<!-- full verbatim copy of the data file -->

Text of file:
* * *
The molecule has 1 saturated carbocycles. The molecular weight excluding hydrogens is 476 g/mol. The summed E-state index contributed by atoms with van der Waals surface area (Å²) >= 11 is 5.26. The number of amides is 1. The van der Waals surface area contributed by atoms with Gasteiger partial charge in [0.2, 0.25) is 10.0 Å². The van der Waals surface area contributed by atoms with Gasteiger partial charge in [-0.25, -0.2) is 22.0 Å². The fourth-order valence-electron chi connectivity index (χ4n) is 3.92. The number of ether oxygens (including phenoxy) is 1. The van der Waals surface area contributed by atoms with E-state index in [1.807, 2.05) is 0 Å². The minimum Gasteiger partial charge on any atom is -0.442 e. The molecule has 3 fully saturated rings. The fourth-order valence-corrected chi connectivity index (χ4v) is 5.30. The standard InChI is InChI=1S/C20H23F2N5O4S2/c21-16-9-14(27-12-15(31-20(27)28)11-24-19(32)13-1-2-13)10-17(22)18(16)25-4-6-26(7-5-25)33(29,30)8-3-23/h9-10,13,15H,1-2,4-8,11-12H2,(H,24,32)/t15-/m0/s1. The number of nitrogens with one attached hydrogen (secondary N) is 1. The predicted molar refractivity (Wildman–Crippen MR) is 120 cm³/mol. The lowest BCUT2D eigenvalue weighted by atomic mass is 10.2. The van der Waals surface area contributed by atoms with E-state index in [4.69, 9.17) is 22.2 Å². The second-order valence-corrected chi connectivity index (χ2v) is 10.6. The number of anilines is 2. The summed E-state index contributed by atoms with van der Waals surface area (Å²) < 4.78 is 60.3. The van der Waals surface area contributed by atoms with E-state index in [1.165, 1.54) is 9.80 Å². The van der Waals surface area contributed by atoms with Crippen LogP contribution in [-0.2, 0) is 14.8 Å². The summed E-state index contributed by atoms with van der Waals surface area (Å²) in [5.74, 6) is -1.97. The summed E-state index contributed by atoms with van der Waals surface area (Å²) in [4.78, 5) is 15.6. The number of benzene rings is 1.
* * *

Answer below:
The molecule has 1 saturated carbocycles. The molecular weight excluding hydrogens is 476 g/mol. The summed E-state index contributed by atoms with van der Waals surface area (Å²) >= 11 is 5.26. The number of amides is 1. The van der Waals surface area contributed by atoms with Gasteiger partial charge in [0.2, 0.25) is 10.0 Å². The van der Waals surface area contributed by atoms with Gasteiger partial charge in [-0.25, -0.2) is 22.0 Å². The fourth-order valence-electron chi connectivity index (χ4n) is 3.92. The number of ether oxygens (including phenoxy) is 1. The van der Waals surface area contributed by atoms with E-state index in [1.807, 2.05) is 0 Å². The minimum Gasteiger partial charge on any atom is -0.442 e. The molecule has 3 fully saturated rings. The fourth-order valence-corrected chi connectivity index (χ4v) is 5.30. The standard InChI is InChI=1S/C20H23F2N5O4S2/c21-16-9-14(27-12-15(31-20(27)28)11-24-19(32)13-1-2-13)10-17(22)18(16)25-4-6-26(7-5-25)33(29,30)8-3-23/h9-10,13,15H,1-2,4-8,11-12H2,(H,24,32)/t15-/m0/s1. The number of nitrogens with one attached hydrogen (secondary N) is 1. The predicted molar refractivity (Wildman–Crippen MR) is 120 cm³/mol. The lowest BCUT2D eigenvalue weighted by atomic mass is 10.2. The van der Waals surface area contributed by atoms with E-state index in [4.69, 9.17) is 22.2 Å². The second-order valence-corrected chi connectivity index (χ2v) is 10.6. The number of anilines is 2. The summed E-state index contributed by atoms with van der Waals surface area (Å²) < 4.78 is 60.3. The van der Waals surface area contributed by atoms with E-state index in [1.165, 1.54) is 9.80 Å². The van der Waals surface area contributed by atoms with Crippen LogP contribution in [-0.2, 0) is 14.8 Å². The summed E-state index contributed by atoms with van der Waals surface area (Å²) in [5.74, 6) is -1.97. The summed E-state index contributed by atoms with van der Waals surface area (Å²) in [4.78, 5) is 15.6. The number of benzene rings is 1.